Just as a good host blanches at the thought of seeing guests underfed, a traditionalist can’t stomach cold, blank walls or sparsely populated shelves, which defeat the all-important air of welcome. Collections are massed together or fanned out in a logical way: china, figurines, plants, books, boxes, globes.
If it’s not mounted over the mantel, art usually follows the hang-it-at-eye-level rule; a group of similar pieces often sport identical frames and are arranged in a tidy grid. Plates and platters look right at home on the walls. Mirrors tend to be grand and gracious (think sunburst, bull’s-eye or Venetian).
Make it fresh: Austere paintings and sculpture will strike an off note in a traditional space, but you don’t have to stick with Renoir reproductions and hunting scenes, either. Lots of modern art feels soft and graceful enough to fit in, and, of course, black-and-white photography is timeless and versatile. Leaving canvases frameless can make them feel less formal.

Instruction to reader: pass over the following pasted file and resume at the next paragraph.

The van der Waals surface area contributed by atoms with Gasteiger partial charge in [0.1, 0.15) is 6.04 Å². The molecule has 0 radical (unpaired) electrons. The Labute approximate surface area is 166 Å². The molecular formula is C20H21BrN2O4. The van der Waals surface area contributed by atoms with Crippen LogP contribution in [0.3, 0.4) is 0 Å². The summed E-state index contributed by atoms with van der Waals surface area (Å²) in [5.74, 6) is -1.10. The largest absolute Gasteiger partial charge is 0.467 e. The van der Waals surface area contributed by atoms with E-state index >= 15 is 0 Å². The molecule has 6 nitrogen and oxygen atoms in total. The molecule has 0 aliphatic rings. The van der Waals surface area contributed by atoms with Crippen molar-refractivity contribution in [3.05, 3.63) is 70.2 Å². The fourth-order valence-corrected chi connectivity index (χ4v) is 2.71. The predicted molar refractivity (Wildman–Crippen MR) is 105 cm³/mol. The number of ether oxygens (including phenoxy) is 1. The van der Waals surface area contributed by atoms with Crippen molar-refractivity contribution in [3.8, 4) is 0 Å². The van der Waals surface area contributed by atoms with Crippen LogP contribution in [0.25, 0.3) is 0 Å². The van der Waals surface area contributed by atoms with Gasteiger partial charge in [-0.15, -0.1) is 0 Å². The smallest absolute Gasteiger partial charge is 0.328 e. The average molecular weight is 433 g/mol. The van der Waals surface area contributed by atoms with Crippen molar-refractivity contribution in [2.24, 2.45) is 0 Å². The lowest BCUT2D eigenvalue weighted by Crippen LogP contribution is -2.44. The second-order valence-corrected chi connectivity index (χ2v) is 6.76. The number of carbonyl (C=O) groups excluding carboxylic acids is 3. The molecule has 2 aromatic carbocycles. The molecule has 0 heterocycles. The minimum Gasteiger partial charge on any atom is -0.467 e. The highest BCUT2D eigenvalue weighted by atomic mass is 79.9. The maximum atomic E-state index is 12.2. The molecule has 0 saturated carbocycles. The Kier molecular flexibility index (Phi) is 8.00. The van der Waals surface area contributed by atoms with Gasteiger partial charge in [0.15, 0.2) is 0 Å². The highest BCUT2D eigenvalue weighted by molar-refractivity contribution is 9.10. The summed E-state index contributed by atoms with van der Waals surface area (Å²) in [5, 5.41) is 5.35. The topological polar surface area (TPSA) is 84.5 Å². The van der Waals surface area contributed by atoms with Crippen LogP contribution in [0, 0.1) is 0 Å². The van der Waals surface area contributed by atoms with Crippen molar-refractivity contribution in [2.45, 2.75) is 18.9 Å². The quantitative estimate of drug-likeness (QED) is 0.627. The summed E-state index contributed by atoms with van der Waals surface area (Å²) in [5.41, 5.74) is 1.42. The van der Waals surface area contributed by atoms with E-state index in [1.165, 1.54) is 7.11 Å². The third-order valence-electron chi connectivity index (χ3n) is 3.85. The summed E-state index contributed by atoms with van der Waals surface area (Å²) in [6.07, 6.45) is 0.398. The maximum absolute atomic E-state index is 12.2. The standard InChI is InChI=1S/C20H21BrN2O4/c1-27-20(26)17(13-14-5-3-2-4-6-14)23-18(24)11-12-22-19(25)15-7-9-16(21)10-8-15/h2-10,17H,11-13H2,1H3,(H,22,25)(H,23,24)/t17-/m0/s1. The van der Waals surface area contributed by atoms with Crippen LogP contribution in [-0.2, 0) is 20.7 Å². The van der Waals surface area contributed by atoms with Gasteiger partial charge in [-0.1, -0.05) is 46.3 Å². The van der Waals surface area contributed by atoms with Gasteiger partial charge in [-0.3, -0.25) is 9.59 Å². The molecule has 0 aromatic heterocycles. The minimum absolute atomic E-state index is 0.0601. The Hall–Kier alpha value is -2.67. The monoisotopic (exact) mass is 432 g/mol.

Unless you’re into fern bars, pass up frilly plants in favor of more sculptural foliage. Consider simple ironstone, Delft or creamware instead of porcelain; balance elaborately patterned pieces with clean white ones.